The easy way to take the confusion out of organic chemistry
Organic chemistry has a long-standing reputation as a difficult course. Organic Chemistry I For Dummies takes a simple approach to the topic, allowing you to grasp concepts at your own pace.
This fun, easy-to-understand guide explains the basic principles of organic chemistry in simple terms, providing insight into the language of organic chemists, the major classes of compounds, and top trouble spots. You'll also get the nuts and bolts of tackling organic chemistry problems, from knowing where to start to spotting sneaky tricks that professors like to incorporate.Refreshed example equations New explanations and practical examples that reflect today's teaching methods Fully worked-out organic chemistry problems
Baffled by benzines? Confused by carboxylic acids? Here's the help you need—in plain English!
But what about the company that is not born with great DNA? How can good companies, mediocre companies, even bad companies achieve enduring greatness?
For years, this question preyed on the mind of Jim Collins. Are there companies that defy gravity and convert long-term mediocrity or worse into long-term superiority? And if so, what are the universal distinguishing characteristics that cause a company to go from good to great?
Using tough benchmarks, Collins and his research team identified a set of elite companies that made the leap to great results and sustained those results for at least fifteen years. How great? After the leap, the good-to-great companies generated cumulative stock returns that beat the general stock market by an average of seven times in fifteen years, better than twice the results delivered by a composite index of the world's greatest companies, including Coca-Cola, Intel, General Electric, and Merck.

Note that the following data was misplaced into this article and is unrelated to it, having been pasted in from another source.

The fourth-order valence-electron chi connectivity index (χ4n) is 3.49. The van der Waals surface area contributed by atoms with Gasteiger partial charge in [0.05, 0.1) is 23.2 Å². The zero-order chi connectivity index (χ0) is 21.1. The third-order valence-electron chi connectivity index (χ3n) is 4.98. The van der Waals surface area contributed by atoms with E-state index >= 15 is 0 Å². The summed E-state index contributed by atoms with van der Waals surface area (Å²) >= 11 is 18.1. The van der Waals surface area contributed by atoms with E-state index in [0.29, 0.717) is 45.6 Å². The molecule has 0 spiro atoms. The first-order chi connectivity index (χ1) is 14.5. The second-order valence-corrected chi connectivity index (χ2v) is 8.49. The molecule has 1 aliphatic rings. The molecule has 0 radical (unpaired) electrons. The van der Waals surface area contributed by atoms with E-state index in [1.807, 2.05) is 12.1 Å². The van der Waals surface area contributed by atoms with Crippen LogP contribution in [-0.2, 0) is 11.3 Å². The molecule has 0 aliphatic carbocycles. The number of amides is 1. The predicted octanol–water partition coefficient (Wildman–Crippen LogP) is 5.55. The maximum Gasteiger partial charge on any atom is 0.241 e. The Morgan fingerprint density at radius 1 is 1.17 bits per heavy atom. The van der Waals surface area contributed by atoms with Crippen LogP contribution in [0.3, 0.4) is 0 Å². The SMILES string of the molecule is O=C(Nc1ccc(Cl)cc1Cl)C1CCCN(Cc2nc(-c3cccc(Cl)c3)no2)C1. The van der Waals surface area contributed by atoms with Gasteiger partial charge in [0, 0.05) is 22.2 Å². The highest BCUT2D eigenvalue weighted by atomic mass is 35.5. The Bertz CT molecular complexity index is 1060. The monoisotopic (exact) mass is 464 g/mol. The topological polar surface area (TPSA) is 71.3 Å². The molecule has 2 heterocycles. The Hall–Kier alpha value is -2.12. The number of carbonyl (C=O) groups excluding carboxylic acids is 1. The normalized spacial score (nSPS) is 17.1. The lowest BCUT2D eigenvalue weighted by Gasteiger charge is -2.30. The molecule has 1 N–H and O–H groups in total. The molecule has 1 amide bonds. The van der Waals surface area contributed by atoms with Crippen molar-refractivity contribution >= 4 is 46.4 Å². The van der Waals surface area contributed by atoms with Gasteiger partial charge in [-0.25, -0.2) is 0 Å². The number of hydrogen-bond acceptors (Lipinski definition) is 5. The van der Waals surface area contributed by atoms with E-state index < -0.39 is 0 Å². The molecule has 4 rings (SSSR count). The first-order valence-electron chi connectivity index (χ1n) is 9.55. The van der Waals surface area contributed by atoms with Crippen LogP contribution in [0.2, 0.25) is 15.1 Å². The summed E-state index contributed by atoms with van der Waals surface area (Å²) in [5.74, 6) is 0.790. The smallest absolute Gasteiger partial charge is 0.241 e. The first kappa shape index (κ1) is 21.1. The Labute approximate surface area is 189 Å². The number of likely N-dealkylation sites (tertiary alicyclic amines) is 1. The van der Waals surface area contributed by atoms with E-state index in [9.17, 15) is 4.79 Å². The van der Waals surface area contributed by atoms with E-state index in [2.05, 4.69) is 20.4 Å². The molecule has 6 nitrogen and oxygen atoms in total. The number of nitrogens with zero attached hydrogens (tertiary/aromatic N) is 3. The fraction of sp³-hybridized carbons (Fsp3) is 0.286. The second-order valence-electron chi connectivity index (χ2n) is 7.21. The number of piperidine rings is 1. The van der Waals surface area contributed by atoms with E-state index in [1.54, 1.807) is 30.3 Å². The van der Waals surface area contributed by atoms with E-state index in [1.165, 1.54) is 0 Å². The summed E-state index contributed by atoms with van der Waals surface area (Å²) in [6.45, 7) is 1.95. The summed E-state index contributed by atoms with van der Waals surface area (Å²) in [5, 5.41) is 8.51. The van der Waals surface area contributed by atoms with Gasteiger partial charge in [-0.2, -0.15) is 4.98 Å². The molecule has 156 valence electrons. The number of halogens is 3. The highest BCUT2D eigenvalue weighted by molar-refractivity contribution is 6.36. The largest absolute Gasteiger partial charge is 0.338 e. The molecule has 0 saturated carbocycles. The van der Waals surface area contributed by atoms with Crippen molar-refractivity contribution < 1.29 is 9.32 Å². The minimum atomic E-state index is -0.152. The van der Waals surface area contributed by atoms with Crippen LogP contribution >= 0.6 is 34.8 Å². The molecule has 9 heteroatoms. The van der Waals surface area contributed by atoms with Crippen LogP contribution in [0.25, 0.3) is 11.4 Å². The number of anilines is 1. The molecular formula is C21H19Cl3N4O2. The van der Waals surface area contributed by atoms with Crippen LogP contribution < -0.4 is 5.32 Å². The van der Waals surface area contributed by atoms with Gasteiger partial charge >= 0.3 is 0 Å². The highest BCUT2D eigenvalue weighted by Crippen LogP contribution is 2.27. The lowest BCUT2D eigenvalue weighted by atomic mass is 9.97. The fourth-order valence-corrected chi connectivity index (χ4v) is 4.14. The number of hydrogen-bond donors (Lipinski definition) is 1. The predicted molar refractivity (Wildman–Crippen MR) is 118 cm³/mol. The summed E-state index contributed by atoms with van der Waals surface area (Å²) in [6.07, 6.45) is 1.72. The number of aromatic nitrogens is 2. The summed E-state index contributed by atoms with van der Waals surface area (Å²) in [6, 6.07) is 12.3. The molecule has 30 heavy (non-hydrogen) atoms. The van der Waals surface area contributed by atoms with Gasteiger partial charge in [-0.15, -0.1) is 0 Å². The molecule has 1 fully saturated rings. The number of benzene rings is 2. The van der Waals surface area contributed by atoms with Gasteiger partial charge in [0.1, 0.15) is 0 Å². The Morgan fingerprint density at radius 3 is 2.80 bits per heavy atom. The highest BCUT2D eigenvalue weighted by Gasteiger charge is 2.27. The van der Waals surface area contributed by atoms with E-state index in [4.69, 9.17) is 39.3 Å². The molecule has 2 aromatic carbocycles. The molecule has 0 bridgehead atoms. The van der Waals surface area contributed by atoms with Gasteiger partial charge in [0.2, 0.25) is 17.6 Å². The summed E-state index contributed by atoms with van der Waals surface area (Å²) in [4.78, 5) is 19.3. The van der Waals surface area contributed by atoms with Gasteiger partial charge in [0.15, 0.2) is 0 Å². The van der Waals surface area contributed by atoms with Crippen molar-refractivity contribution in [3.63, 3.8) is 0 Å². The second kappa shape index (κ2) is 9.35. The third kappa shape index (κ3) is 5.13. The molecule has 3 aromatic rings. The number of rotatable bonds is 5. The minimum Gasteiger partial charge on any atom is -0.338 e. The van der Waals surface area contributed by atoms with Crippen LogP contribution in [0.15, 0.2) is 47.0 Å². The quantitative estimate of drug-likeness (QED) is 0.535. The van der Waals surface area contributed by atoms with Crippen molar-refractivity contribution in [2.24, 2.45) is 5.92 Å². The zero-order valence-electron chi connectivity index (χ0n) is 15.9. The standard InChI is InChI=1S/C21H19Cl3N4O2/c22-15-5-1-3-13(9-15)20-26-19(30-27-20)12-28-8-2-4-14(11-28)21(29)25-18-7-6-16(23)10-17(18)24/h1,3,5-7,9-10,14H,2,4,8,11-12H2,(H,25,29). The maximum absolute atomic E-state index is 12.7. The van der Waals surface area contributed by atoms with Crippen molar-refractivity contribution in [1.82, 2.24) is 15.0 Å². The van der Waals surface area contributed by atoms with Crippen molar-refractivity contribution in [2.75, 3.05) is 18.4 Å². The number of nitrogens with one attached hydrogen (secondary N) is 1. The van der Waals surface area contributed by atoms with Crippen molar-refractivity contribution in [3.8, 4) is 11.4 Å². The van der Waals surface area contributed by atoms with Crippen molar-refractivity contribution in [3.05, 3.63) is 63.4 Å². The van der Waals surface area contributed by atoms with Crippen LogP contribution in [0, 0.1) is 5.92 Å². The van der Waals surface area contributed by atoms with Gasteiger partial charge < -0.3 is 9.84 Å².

The research team contrasted the good-to-great companies with a carefully selected set of comparison companies that failed to make the leap from good to great. What was different? Why did one set of companies become truly great performers while the other set remained only good?
Over five years, the team analyzed the histories of all twenty-eight companies in the study. After sifting through mountains of data and thousands of pages of interviews, Collins and his crew discovered the key determinants of greatness -- why some companies make the leap and others don't.
The findings of the Good to Great study will surprise many readers and shed light on virtually every area of management strategy and practice. The findings include:
“Some of the key concepts discerned in the study,” comments Jim Collins, "fly in the face of our modern business culture and will, quite frankly, upset some people.”
Perhaps, but who can afford to ignore these findings?
The Peter Principle, the eponymous law Dr. Laurence J. Peter coined, explains that everyone in a hierarchy—from the office intern to the CEO, from the low-level civil servant to a nation’s president—will inevitably rise to his or her level of incompetence. Dr. Peter explains why incompetence is at the root of everything we endeavor to do—why schools bestow ignorance, why governments condone anarchy, why courts dispense injustice, why prosperity causes unhappiness, and why utopian plans never generate utopias.